We have split our app to various require.js modules and we use karma test driver to run our unit tests on various browsers. We realize we really want to run our unit tests inside browsers. Karma comes with mocha adapter already.

We used testem before. It was good, but karma comes with code coverage out of the box and generally suite our needs better.

We use custom build karma configuration generator that generates karma config file for particular test, group of tests or for all our tests. You do not have to use require, however. Just make sure your app js file is included in the config file if the app is reasonably small.

In unit tests, we test model, controller or business logic. We do not test views, since they tend to change quite often and we try to keep them dumb, without any aditional logic.

However, we employ CLI (node.js) selenium integration test based on auQuery and wd.js and a bit of a custom glue code that wraps mocha functions so that the selenium calls runs in fibers and all feels more synchronous. We wrote this, before wd.js introduced mocha support and promise chains. If we were about to start integration tests, we would probably go with wd.js as it is now.


#7

What I’m taking away from this is that testing Ember apps is still the wild west. No one has settled on one way that seems to work the best. It’s all about using what you like, and making it work with a little glue here, an adapter there.

Thanks for the feedback everyone. I’d love even more too if you’re interested.


#8

Yeah, that’s my impression after scouring the internet which is unfortunate imho given how important testing is and how great the rest of the standards are in Ember. Perhaps there are just too many combinations to cover at the moment and the community has to offer some guidance. I am going to try a Teaspoon + Mocha mix myself. I will blog about it and report back here if successful.


#9

Just wanted to follow up with a method to unit test Handlebars Helpers. Given a helper like this

Ember.Handlebars.registerBoundHelper('emailLink', function(email) {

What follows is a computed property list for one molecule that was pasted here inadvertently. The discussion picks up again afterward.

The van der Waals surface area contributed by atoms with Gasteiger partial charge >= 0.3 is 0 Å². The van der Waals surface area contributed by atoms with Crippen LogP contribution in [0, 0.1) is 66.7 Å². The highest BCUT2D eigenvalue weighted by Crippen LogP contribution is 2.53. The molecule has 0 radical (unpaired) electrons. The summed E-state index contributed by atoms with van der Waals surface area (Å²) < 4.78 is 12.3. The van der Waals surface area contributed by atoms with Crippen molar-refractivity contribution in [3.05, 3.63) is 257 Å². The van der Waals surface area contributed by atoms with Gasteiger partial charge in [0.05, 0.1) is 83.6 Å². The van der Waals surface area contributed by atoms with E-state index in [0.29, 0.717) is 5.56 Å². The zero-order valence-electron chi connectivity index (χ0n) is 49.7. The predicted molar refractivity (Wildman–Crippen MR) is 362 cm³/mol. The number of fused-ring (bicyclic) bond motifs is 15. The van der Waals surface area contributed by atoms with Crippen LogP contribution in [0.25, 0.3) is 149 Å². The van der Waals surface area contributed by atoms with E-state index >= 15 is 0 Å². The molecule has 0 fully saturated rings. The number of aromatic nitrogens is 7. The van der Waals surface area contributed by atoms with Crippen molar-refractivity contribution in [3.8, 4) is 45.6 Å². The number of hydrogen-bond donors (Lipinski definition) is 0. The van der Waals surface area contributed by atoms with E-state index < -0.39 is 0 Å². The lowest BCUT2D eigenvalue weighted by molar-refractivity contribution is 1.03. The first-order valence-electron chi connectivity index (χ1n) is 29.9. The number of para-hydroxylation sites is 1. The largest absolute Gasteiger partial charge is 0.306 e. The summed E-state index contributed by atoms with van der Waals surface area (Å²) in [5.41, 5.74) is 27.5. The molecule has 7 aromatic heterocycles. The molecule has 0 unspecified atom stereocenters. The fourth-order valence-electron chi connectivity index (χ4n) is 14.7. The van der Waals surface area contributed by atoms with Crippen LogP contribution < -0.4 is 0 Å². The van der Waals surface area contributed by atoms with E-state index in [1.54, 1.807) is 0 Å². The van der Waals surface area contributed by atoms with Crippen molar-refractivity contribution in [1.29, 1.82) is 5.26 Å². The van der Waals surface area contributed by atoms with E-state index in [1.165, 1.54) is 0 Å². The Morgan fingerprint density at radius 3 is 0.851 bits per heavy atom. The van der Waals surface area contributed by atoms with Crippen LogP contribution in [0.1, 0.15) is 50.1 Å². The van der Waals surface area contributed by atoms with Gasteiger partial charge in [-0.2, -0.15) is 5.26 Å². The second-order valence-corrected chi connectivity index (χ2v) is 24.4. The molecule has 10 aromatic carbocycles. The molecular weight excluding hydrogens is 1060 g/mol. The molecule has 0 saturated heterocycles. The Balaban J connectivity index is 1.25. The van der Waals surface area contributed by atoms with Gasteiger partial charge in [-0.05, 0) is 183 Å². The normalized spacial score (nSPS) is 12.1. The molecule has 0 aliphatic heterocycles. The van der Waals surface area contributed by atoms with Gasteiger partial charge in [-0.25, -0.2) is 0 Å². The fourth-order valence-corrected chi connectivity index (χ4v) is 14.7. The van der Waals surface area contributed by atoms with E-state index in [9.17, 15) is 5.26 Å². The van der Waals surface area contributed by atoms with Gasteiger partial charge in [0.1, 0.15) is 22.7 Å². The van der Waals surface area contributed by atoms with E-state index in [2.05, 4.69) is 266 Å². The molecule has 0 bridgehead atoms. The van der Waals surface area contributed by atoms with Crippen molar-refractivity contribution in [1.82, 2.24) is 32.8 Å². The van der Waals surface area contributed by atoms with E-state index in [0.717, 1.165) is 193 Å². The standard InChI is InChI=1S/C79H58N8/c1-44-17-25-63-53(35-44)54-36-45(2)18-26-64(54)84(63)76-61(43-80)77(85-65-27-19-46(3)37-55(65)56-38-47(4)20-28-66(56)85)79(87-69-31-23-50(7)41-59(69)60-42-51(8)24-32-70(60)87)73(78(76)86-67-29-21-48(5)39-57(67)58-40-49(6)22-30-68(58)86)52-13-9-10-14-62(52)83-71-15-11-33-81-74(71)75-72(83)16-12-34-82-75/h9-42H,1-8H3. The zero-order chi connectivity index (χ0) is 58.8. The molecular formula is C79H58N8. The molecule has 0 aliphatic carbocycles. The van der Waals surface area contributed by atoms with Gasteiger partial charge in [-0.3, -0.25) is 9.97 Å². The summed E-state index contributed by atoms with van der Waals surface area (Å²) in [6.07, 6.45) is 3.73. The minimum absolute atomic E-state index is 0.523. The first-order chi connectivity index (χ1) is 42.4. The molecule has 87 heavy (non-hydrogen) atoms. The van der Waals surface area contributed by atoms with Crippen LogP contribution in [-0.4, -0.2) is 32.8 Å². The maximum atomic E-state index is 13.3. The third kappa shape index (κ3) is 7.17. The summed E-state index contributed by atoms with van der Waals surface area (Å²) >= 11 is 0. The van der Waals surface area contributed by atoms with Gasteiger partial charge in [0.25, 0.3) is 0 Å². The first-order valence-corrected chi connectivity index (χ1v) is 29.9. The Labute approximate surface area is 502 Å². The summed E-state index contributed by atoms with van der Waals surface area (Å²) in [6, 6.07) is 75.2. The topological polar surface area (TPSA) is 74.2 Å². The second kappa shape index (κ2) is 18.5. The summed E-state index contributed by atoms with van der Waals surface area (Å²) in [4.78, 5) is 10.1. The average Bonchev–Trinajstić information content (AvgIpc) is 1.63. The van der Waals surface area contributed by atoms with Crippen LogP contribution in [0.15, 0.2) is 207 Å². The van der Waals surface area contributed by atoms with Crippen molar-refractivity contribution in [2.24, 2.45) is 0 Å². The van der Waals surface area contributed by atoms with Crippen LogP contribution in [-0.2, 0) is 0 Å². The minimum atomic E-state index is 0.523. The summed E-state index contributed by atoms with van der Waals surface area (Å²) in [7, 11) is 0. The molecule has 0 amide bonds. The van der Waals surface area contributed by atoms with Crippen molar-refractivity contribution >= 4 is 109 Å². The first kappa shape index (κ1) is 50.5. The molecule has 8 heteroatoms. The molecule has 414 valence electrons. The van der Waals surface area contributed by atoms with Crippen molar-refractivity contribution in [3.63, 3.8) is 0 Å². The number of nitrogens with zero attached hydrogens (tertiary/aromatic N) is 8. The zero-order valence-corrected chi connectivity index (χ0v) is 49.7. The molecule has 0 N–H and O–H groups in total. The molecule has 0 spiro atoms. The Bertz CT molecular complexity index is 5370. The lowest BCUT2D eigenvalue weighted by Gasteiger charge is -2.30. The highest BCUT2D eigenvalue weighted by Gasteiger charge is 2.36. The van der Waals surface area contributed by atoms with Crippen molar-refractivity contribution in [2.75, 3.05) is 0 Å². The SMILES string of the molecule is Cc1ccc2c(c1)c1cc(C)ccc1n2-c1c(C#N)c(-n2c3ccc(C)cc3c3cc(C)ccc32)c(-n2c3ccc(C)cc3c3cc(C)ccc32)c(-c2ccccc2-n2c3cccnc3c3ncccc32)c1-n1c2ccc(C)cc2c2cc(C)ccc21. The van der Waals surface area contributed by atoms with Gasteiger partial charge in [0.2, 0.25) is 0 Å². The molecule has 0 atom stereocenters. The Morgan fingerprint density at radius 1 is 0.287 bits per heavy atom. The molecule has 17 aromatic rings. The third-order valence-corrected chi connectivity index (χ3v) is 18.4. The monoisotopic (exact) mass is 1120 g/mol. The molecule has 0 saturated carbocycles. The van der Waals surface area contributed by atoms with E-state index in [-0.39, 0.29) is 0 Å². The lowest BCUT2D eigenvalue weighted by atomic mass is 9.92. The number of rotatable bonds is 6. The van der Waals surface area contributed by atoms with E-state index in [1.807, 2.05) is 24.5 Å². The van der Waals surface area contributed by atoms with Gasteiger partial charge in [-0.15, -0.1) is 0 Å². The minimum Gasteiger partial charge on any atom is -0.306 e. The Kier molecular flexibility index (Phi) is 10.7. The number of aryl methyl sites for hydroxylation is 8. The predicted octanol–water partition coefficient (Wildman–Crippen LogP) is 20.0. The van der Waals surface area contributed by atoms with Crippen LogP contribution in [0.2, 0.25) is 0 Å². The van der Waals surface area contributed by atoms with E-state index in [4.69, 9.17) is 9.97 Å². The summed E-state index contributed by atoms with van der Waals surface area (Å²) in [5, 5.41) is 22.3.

// Make sure this is not empty before creating
    if (email !== '') {
        var link = '<a href="mailto:%@1">%@1</a>';
        return new Handlebars.SafeString(link.fmt(email));
    } else {
        return '';
    }
});

Your test might look like this:

var email = 'amatthews@myemma.com',
    rendered = Ember.Handlebars.helpers.emailLink._rawFunction(email).string,
    expected = '<a href="mailto:amatthews@myemma.com">amatthews@myemma.com</a>';

expect( rendered ).to.eql(expected);

The rawFunction property is the trick. Call your helper by name, then reference it’s rawFunction property as the base function. Test as desired.


#10

teddy zeeny has an ember-mocha-adapter where all you need to do is drop it in your test setup. Right now I’m pushing for supporting mocha out of the box with ember-cli. I definitely don’t want to keep using qunit, so I’ll get around to a pull request this weekend. If I take too long, and someone else wants to do it , I’ll help.


#11

If anyone is curious about incorporating Mocha into EAK, I’ve forked the Todos sample app to use Mocha. It wasn’t a seemless process and I had to make a few (minor) changes to Teddy Zeeny’s Ember-mocha-adapter to get things working. Specifically, I needed to add the QUnit interface to get it working with the existing test helpers. More details available in the pull request.

The big target for me is properly porting ember-qunit to Mocha. If that can happen, then incorporating it back into ember-cli should be a fairly simple process. This is something I’ll probably get to eventually, but I’d be more than happy to help if anyone wants start the process.

My primary motivation was decoupling Ember from QUnit on principle. I don’t like QUnit (style, functionality, website), but I’m more interested in modularizing testing like they’ve modularized preprocessors (CoffeeScript, LESS, SASS, etc.).


#12

Do you know if anyone is using jasmine? I’d really prefer to use that… I like the rspec-style expects format and qunit isn’t doing it for me at all at the moment: I need the multi-level grouping of describe and it blocks.

Trouble is, I could only find one person who had attempted an adapter, and I don’t think it works with Jasmine 2 which is what I’ve got installed. Maybe I’ll switch back to Jasmine 1.x… unsure :S

edit: turns out it does work with Jasmine 2. Now if I can just get jasmine-jquery working, too :wink:


#13

I’ve seen it but usually its something pretty custom and running on top of Rails/Django/etc. There’s this addon if you wanna use it, https://github.com/square/qunit-bdd, though I really haven’t yet.


#14

Yeah, I’m working on Rails. Ah I got it working :slight_smile: Yeah the syntax is identical to qunit-bdd, except that it says before/afterEach instead of before/after, and it has a bunch more matchers which are really nice. I can’t seem to get them to work right now, though.


#15

I’m also interested in unit testing Ember with mocha however I’m interested in two specific things I dont see mentioned too much:

  1. testing ember modules in isolation, separate from an ember app
  2. testing ember modules in the command line (avoiding browser reporters like QUnit or headless browsers like PhantomJS)

We already have nice integration and acceptance tests, using browsers and/or headless browsers like phantom and karma but I’m looking to beef up unit tests where possible.

Has anyone else come up with similar test structures?


#16

I’m using Karma in conjunction with Jasmine and it’s working wonderfully…command-line with zombie browsers.


#17

@samdelagarza are you still using Jasmine with a current version of Ember (>= 1.11)?